David Hirshey's Best Prem XI, 2013-14
Manchester City may have spent a mere 15 days this season atop the table, but the last day was the only one that mattered. The Bext XI we've selected this year, however, started strong and never stopped kicking butt. They didn't have to rely on somebody else's mistakes to make it to the summit, although one of them did tragically bite the turf.
Unfortunately, despite our finest efforts, we ended up including several Chelsea players, a decision that will forever sully our souls but is made more palatable knowing that they went trophyless.
The 4-3-3 formation below is in loving homage to Liverpool's brilliant yet Shakespeare-worthy doomed season. While we considered adding Steven Gerrard to the squad, there just wasn't a spot available in the "he fell over when it mattered" category.
Oh, and just as Ryan Giggs failed to disturb the scoreboard operator for the first time in his 80 years at Old Trafford, no Manchester United player came close to cracking our squad. It was bad enough that former manager Sir Alex Ferguson decided to sell off a large chunk of his claret collection.
GK: David Marshall, Cardiff City
Ah yes, Scotland. The birthplace of golf and food made out of sheep organs, but not exactly a place that is a hotbed for wearers of the No. 1 shirt.
Once upon a time, England was famous for great goalkeeping -- Gordon Banks, Peter Shilton, David Seaman -- but now the best keeper in the Prem is a Scotsman playing for a Welsh team that has been relegated. Marshall's 149 saves led the league and his acrobatics between the posts were the envy of any Cirque du Soleil performer. Even though his Cardiff City is returning to the Championship ranks, had the 28 year-old been anything less than he was, Vincent Tan would have had to rename his side the Black-and-Bluebirds.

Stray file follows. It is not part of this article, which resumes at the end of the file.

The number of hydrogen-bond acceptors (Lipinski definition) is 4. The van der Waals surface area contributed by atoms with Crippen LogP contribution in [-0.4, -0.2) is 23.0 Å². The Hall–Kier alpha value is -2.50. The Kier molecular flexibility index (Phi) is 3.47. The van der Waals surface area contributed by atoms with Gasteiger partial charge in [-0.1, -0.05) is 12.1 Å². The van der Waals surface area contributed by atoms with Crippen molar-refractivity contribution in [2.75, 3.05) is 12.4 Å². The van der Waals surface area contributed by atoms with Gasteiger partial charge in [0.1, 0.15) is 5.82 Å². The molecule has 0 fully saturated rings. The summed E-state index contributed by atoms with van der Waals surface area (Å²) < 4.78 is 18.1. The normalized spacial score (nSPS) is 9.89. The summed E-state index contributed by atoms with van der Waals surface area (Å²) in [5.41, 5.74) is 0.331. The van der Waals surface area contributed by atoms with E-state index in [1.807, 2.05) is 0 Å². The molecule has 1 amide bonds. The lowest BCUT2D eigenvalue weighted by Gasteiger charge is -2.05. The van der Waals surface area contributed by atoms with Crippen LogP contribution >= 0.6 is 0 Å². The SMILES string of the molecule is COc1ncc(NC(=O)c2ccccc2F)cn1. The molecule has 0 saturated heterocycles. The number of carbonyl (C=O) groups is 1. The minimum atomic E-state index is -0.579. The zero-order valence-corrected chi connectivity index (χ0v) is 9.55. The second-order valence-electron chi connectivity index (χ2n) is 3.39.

Strongly Considered: Hugo Lloris, c/o Europa League Club, White Hart Lane
Also Considered Because We Always Mention One American and Sadly, We Can't Say Anything Good About Jozy Altidore: Tim Howard, Everton.
RB: Seamus Coleman, Everton
"Ole, Ole" is the clarion call of the Bernabeu or Nou Camp, but as rare an event at Goodison Park as Champions League soccer. Yet both were in play this season because of Seamus Coleman, covering a Brazilian level of ground as he tore up and down the right flank with the joyous abandon of a new millennium Cafu. Arsenal fans will be haunted by the image of him juggling the ball on his instep like a kid playing keepy-up while marauding 30 yards into the heart of the Gunners defense.
It's a painful irony that David Moyes focused his transfer energy on Leighton Baines when it was the former United manager who took a chance on the former Gaelic football star, signing him in 2009 for less than one hundred thousand dollars from Sligo Rovers. The leap from the Irish League to the Premier League is only slightly less daunting than a managerial move from the Merseyside to Manchester.
If Moyes gave Coleman the opportunity, it was Roberto Martinez who flung open the gates, urging the young Irishman to use his high-octane pace to bomb down the sideline. His six goals were third-highest for Everton, making him a double threat and freeing up Baines, his left-side counterpart, to forge the league's most electric pair of wing-backs.
Also Considered: Pablo Zabaleta, Manchester City
CB: Gary Cahill/John Terry, Chelsea
If Chelsea this season was an ongoing advertisement for the pragmatism of public transport by parking a bus wherever they went on their Prem and European travels, Terry and Cahill were the team drivers. What the 33-year-old Terry is missing in athleticism and speed -- a lot -- he makes up for with his iron-willed leadership and unerring positional sense. Shoved to the periphery last season by Rafa Benitez and bedeviled by injury and suspension, he returned to his familiar alpha status under Mourinho who depended on him as his eyes, ears, and chief referee-intimidator on the field.